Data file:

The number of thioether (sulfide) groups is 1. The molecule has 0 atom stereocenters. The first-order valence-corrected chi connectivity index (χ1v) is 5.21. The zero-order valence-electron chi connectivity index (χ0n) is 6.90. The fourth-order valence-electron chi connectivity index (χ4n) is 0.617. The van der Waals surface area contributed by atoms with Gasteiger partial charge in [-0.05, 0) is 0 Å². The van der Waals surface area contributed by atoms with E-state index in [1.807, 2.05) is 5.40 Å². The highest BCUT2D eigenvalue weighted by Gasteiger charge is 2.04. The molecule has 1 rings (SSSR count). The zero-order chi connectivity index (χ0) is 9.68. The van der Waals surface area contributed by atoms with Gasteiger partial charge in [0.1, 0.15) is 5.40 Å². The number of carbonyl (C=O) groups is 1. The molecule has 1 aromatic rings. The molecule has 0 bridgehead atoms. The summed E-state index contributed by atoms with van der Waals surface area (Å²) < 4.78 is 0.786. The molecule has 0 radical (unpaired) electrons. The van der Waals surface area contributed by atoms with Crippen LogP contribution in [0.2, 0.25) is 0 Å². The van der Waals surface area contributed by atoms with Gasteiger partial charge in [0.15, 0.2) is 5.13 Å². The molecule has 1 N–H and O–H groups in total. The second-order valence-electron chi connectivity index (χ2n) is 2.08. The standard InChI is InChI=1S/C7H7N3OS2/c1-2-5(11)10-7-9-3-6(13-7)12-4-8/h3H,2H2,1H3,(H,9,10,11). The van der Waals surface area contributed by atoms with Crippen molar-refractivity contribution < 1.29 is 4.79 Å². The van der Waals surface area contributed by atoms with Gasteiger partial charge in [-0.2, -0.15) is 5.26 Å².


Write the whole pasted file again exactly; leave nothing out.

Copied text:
The number of thioether (sulfide) groups is 1. The molecule has 0 atom stereocenters. The first-order valence-corrected chi connectivity index (χ1v) is 5.21. The zero-order valence-electron chi connectivity index (χ0n) is 6.90. The fourth-order valence-electron chi connectivity index (χ4n) is 0.617. The van der Waals surface area contributed by atoms with Gasteiger partial charge in [-0.05, 0) is 0 Å². The van der Waals surface area contributed by atoms with E-state index in [1.807, 2.05) is 5.40 Å². The highest BCUT2D eigenvalue weighted by Gasteiger charge is 2.04. The molecule has 1 rings (SSSR count). The zero-order chi connectivity index (χ0) is 9.68. The van der Waals surface area contributed by atoms with Gasteiger partial charge in [0.1, 0.15) is 5.40 Å². The number of carbonyl (C=O) groups is 1. The molecule has 1 aromatic rings. The molecule has 0 bridgehead atoms. The summed E-state index contributed by atoms with van der Waals surface area (Å²) < 4.78 is 0.786. The molecule has 0 radical (unpaired) electrons. The van der Waals surface area contributed by atoms with Crippen LogP contribution in [0.2, 0.25) is 0 Å². The van der Waals surface area contributed by atoms with Gasteiger partial charge in [0.15, 0.2) is 5.13 Å². The molecule has 1 N–H and O–H groups in total. The second-order valence-electron chi connectivity index (χ2n) is 2.08. The standard InChI is InChI=1S/C7H7N3OS2/c1-2-5(11)10-7-9-3-6(13-7)12-4-8/h3H,2H2,1H3,(H,9,10,11). The van der Waals surface area contributed by atoms with Crippen molar-refractivity contribution < 1.29 is 4.79 Å². The van der Waals surface area contributed by atoms with Gasteiger partial charge in [-0.2, -0.15) is 5.26 Å².